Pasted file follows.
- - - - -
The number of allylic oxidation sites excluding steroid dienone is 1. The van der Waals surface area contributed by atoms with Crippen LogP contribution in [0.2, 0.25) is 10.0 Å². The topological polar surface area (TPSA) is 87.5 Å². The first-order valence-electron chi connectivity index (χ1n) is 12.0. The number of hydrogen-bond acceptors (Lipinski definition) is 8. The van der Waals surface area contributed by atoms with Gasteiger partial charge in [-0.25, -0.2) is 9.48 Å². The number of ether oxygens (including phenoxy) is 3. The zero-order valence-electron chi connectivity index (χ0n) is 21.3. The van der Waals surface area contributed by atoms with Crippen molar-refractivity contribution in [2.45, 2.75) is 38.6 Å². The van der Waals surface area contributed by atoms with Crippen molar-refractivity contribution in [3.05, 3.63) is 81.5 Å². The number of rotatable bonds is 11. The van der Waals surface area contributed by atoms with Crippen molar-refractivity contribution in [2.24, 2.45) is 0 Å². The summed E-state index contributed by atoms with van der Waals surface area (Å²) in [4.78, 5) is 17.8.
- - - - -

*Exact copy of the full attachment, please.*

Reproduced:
The number of allylic oxidation sites excluding steroid dienone is 1. The van der Waals surface area contributed by atoms with Crippen LogP contribution in [0.2, 0.25) is 10.0 Å². The topological polar surface area (TPSA) is 87.5 Å². The first-order valence-electron chi connectivity index (χ1n) is 12.0. The number of hydrogen-bond acceptors (Lipinski definition) is 8. The van der Waals surface area contributed by atoms with Gasteiger partial charge in [-0.25, -0.2) is 9.48 Å². The number of ether oxygens (including phenoxy) is 3. The zero-order valence-electron chi connectivity index (χ0n) is 21.3. The van der Waals surface area contributed by atoms with Crippen molar-refractivity contribution in [2.45, 2.75) is 38.6 Å². The van der Waals surface area contributed by atoms with Crippen molar-refractivity contribution in [3.05, 3.63) is 81.5 Å². The number of rotatable bonds is 11. The van der Waals surface area contributed by atoms with Crippen molar-refractivity contribution in [2.24, 2.45) is 0 Å². The summed E-state index contributed by atoms with van der Waals surface area (Å²) in [4.78, 5) is 17.8.